To me, the cast iron is the best of all.. I have pots, fryers, boilers, cake,loaf, waffle iron(non electric) and just about any other kind or shape you can think of..lol Been collecting since I was around 12 years old...With good seasoned cast iron you don't need an extra non-stick..I have thru the years used many others and still have them.. The stainless steel copper bottomed pans are good.
my favorite pot in the whole world is a great big Scanpan i bought new in the box at a thrift store. i was so thrilled with it that i researched on google and found they are big time expensive. amazon has them. i hope to get more of them some day, but i'll have to be content with the one for now.
for all my other pots, i've had a set of Farberware for years. the bottoms are heavy stainless as opposed to the copper and i actually like them better.
amazon has a whole "store" devoted to them. they also have their own website, but i would think amazon to be cheaper and free shipping too. the pot i have is 13" across and 6" high not including handles and lid. i don't even know if they make that size anymore. it sure is great for soups, stews, etc.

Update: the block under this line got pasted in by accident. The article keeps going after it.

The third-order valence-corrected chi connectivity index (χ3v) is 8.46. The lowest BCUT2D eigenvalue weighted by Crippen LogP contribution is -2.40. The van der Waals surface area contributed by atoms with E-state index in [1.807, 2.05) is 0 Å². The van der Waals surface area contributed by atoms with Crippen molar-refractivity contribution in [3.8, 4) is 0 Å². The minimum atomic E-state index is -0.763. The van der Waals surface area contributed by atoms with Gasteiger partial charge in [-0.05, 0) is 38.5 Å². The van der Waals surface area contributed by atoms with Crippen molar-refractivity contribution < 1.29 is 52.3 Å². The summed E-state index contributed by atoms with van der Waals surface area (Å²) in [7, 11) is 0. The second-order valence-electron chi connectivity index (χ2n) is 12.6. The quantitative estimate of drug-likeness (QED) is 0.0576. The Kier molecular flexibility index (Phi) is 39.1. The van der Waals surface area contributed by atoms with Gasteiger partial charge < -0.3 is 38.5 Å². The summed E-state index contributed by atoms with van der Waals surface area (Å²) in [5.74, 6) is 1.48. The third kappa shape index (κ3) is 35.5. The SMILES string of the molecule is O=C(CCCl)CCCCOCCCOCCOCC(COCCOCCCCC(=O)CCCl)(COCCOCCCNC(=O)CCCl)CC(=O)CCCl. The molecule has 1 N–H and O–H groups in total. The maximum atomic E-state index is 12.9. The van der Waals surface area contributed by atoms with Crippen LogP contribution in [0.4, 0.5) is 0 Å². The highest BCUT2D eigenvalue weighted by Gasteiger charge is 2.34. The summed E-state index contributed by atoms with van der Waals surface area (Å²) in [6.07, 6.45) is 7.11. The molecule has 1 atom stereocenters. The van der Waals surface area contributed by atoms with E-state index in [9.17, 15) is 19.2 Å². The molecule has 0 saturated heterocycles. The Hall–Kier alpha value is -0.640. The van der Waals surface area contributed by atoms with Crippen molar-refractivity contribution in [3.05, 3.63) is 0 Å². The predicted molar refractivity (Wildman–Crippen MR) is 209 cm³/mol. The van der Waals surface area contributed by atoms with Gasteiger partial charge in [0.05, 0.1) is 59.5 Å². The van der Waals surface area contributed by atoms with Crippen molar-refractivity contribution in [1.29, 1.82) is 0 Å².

10 inch cast iron skillet pan for omelets. 17 inch cast iron skillet for frying chicken. Cast iron skillet for frying onions and sausage. 20 qt stainless stockpots with heavy aluminum clad bottoms for turkey soup and making large batches of tomato sauce. Misc stainless pots for vegies. Stainless skillet for stir frying vegetables. Kuhn Rikon Durotherm cookware for cook and serve in same pot and energy savings and for well regulated simmering/slow cooking on Cadco/Broilking cast iron electric side burner . Crockpots for cook and serve. Electric tea kettle for hot water and energy savings. Stainless tray for making pizza on the grill.